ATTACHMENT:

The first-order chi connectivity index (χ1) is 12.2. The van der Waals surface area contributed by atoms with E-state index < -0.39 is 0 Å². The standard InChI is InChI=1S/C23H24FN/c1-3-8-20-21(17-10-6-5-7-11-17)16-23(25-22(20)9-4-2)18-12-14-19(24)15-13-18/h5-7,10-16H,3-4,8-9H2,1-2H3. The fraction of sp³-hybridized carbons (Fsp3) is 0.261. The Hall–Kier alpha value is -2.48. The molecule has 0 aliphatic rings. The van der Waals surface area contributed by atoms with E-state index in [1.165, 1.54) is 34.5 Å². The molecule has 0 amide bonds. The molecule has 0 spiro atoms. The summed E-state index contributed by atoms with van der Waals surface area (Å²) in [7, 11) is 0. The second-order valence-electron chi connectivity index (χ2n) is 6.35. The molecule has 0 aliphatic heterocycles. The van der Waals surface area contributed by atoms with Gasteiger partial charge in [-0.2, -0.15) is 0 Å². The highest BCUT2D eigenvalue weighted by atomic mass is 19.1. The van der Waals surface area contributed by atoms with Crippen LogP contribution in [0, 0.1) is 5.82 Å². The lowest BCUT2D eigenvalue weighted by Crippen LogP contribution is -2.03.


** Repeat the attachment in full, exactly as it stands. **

The first-order chi connectivity index (χ1) is 12.2. The van der Waals surface area contributed by atoms with E-state index < -0.39 is 0 Å². The standard InChI is InChI=1S/C23H24FN/c1-3-8-20-21(17-10-6-5-7-11-17)16-23(25-22(20)9-4-2)18-12-14-19(24)15-13-18/h5-7,10-16H,3-4,8-9H2,1-2H3. The fraction of sp³-hybridized carbons (Fsp3) is 0.261. The Hall–Kier alpha value is -2.48. The molecule has 0 aliphatic rings. The van der Waals surface area contributed by atoms with E-state index in [1.165, 1.54) is 34.5 Å². The molecule has 0 amide bonds. The molecule has 0 spiro atoms. The summed E-state index contributed by atoms with van der Waals surface area (Å²) in [7, 11) is 0. The second-order valence-electron chi connectivity index (χ2n) is 6.35. The molecule has 0 aliphatic heterocycles. The van der Waals surface area contributed by atoms with Gasteiger partial charge in [-0.2, -0.15) is 0 Å². The highest BCUT2D eigenvalue weighted by atomic mass is 19.1. The van der Waals surface area contributed by atoms with Crippen LogP contribution in [0, 0.1) is 5.82 Å². The lowest BCUT2D eigenvalue weighted by Crippen LogP contribution is -2.03.